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Steer clear of elk during rutting season, wildlife experts caution

Wildlife experts in Canmore and Banff are reminding locals and visitors to be extra careful around elk this time of year, as rutting season has come again.

'The males are very full of testosterone'

In this 2006 file photo, a bull elk keeps a watchful eye on a herd of cow elk in Rocky Mountain National Park near Estes Park, Colo. (David Zalubowski/Canadian Press/AP)

Wildlife experts in Canmore and Banff are reminding locals and visitors to be extra wary of elk this time of year, as rutting season has come again.

Banff National Park's resource conservation manager, Bill Hunt, says the bulls can get very aggressive as they work to gather a harem during the annual breeding season.

"The males are very full of testosterone, their whole mind is fixated on guarding and protecting females and keeping other males away," Hunt said.

Hunt suggests staying at least 30 metres away from the elk.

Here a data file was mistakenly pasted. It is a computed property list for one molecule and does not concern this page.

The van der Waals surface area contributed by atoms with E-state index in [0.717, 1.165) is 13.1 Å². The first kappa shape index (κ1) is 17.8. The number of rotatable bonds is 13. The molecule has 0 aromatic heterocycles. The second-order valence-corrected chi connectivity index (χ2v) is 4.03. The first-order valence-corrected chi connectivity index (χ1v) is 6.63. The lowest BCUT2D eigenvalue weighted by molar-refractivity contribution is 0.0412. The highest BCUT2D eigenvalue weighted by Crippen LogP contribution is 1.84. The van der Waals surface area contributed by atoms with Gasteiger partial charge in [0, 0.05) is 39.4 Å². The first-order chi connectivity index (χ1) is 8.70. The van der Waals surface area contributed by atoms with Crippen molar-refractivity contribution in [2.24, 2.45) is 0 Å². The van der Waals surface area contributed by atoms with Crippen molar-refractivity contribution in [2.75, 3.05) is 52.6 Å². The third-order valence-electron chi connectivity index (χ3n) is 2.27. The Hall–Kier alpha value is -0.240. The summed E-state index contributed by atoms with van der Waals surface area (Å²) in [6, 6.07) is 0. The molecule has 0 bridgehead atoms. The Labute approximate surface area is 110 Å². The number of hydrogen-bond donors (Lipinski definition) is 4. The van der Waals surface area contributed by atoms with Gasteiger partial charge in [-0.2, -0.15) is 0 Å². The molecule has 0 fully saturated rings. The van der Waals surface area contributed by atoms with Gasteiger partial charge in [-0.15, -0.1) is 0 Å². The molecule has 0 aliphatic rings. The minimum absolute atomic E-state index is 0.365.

And while there haven't been any cases where people have been attacked by elk in Banff so far this season, park officials say they're still seeing people getting too close.

"They are thousand-pound animals with a big, pointy rack on their head. You don't want to be competing with these guys. You're not going to win the game," said Jay Honeyman, a human wildlife conflict biologist with Alberta Environment and Parks.

It's also vital to keep dogs on a leash, according to WildSmart program director Nick de Ruyter.

"Pretty much anything other than a female elk is a threat to them, whether it's adults or children or dogs or other wildlife, maybe even a car or a bike," he said.

De Ruyter says if an elk does charge, try to get yourself behind a large, immovable object like a car, tree, rock or building.